See Mr. Lyle Denniston's Court to rule on patent rights, Joe Mullin's Supreme Court will take up messy ruling from top patent court, and Ashby Jones' Can Software Be Patented? Supreme Court to Decide

See my related articles in 2012 - 2013:

May 21, 2012 - WildTangent v. Ultramercial - Supreme Court Rejects Federal Decision on 35 USC 101

July 29, 2012 - Software Patent Eligibility - Ending 40 Years of Controversy

October 9, 2012 - CLS Bank v. Alice Corp. - Federal Circuit Revisits Test for Software Patent Eligibility

December 9, 2012 - CLS Bank v. Alice Corp. - Amici Briefs Addressing Software Patents

December 17, 2012 - CLS Bank v. Alice Corp. - US Government's Amicus Brief Addressing Software Patents

February 8, 2013 - CLS Bank v. Alice Corporation - Oral Arguments Recording

May 11, 2013 - CAFC - CLS Bank v. Alice - Software Patent Eligibility?

July 31, 2013 - Ultramercial v. Hulu and WildTangent - The Software Patent Eligibility Controversy

Copyright © 2013 Robert Moll. All rights reserved.

Tuesday, December 3, 2013

USPTO - Updated Application Data Sheet Form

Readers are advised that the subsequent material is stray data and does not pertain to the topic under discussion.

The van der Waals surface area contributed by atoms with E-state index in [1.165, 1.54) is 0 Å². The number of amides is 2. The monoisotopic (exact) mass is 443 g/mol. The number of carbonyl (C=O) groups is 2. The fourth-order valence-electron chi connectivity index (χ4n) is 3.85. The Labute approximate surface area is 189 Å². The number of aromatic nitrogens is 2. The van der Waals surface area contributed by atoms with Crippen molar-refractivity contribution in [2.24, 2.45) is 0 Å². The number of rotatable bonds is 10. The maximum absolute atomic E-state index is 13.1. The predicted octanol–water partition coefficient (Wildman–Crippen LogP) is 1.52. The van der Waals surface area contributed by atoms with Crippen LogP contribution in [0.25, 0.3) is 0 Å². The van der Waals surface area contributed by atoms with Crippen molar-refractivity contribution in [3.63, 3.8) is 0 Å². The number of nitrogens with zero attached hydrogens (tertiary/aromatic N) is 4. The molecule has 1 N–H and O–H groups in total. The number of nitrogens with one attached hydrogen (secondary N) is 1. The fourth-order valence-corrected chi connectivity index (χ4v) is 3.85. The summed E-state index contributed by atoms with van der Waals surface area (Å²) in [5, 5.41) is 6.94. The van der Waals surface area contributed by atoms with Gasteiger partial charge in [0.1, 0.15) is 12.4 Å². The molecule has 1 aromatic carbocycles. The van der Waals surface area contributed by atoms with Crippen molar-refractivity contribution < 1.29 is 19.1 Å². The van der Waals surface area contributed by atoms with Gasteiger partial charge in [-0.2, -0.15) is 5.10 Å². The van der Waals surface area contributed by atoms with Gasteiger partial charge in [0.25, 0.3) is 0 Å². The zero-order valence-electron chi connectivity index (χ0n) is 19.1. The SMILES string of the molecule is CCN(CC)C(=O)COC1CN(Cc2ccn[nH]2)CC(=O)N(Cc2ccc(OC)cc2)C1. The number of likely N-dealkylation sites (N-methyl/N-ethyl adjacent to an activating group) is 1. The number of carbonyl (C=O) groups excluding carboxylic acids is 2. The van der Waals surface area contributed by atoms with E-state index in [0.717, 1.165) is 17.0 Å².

The America Invents Act (AIA) presented new AIA forms for US patent applications filed on and after September 16, 2012. Tonight, I will tackle just one and briefly because it is late-- the application data sheet (ADS) required under 37 CFR 1.76. What's an ADS? It is the bibliographic data of a US patent application including inventor, correspondence, application, representative, domestic benefit,  foreign priority and applicant information.

The ADS is lengthy and no fun to complete. But the USPTO promises if I complete an ADS it will reduce data input errors, and I guess transfer responsibility to me. I don't find this compelling, but the USPTO has a way to deal with my reluctance: 37 CFR 1.76(a) states a priority claim in a specification must be also stated in an ADS. Although a priority claim reduces patent term, it also reduces prior art so many applications eligible for continuing application status claim priority.